Malcolm: The Ontario Line is going to make it easier to live, work, and play in Canada’s largest city, and that’s something to celebrate. There will be more free time in people’s days, more connections to jobs and essential services, fewer cars on the road, and fewer emissions in the air. The social and economic benefits of this project will have long-lasting, positive impacts on the city and the region, and we’re very excited to collaborate with our government partners to make them a reality.

RAC: What challenges have you had to overcome in delivering this project?

Malcolm: An unexpected challenge appeared in March 2020 with the COVID-19 pandemic, but the teams have adapted to virtual meetings and were able to press forward with design development and public engagements. The need for in-person collaboration, conversation, and engagement is evident, which is why we will be opening our community offices as soon as it’s safe to do so.

Workers hard at work at the Eglinton Crosstown Light Rail Transit project.

RAC: With so many people’s working habits changing, how do you see rail playing into the future of commuting in Canada’s largest city?

Malcolm: We know there is a brighter future in store – one where we’re not in a global pandemic and people are once again enjoying the many benefits of socializing, collaborating and doing business in person. The City of Toronto is Canada’s economic engine and largest city because of these benefits.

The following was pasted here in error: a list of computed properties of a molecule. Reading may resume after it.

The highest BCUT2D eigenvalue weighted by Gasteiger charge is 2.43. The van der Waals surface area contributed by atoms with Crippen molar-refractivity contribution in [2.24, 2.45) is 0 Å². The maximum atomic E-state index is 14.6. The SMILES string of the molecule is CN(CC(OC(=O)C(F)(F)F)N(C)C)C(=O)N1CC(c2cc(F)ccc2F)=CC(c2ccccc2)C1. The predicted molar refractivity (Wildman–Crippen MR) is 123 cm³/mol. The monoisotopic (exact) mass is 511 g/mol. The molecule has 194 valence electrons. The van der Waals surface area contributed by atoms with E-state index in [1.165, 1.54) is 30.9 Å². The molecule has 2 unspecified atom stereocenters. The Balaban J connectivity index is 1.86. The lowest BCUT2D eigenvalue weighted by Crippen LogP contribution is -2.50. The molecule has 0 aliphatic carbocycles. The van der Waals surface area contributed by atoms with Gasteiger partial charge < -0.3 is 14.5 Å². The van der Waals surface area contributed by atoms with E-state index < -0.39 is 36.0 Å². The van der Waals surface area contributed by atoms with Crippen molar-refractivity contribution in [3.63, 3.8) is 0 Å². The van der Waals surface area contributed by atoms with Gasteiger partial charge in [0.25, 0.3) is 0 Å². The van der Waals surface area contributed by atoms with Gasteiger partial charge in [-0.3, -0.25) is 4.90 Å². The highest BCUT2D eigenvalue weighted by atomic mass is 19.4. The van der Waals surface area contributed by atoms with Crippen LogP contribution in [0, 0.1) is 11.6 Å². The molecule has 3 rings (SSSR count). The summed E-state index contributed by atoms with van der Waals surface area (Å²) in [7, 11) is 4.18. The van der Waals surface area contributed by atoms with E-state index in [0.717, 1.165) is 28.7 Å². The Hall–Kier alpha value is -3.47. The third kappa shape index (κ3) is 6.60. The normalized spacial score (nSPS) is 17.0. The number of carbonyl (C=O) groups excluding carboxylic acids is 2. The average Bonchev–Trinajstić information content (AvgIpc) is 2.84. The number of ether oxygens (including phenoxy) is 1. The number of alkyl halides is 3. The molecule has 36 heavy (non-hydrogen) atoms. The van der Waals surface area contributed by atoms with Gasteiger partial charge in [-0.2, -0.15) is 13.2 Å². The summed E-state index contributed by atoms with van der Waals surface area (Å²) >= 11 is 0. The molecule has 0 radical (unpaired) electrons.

We are social beings in a social world, and that’s the future we have to plan for. If we don’t, we’re going to see our commutes become longer and, perhaps even more relevant in today’s landscape, more crowded – precisely what we need to avoid if we want our cities and our region to succeed. After a long period of under-investment in transit, we know we cannot afford to delay the much-needed expansion of our networks.

That’s not to say we won’t have to monitor trends and factor them into our plans along the way; it just means that we’re staying focused on our vision to deliver long overdue relief for the millions of people who live and work here, and those who visit us from other places.

RAC: Was there anything in the recent Ontario and federal budgets that gave Metrolinx cause to celebrate?

Malcolm: The Ontario 2021 Budget reconfirmed the province’s support for the priority subway projects, which is a massive investment that will improve the transit network across the region for generations to come. There was even a nod to East Harbour as a multi-modal transit hub, which is a key interchange station for the Ontario Line and will provide significant relief to Union Station.

The Ontario Budget also reconfirmed support for accelerating transit delivery, which will help bring these projects online faster. The Building Transit Faster Act will bring more certainty to our subway projects and avoid many delays that have occurred on past transit projects in the region.

The federal budget also has a commitment of $14.9B towards a permanent transit fund.

It’s very encouraging to see how governments at all levels in Canada are increasingly committed to building more transit.

Workers hard at work at the Eglinton Crosstown Light Rail Transit project.

RAC: When can we expect to ride the Ontario Line?

Malcolm: The Ontario Line will go into service before the Line 1 subway extension to Richmond Hill – known as the Yonge North Subway Extension – is completed. That will allow us to address existing crowding issues on the line before it serves new communities that also need transit. That target completion date for that project is 2029-30, so we know we will have to be up and running before then.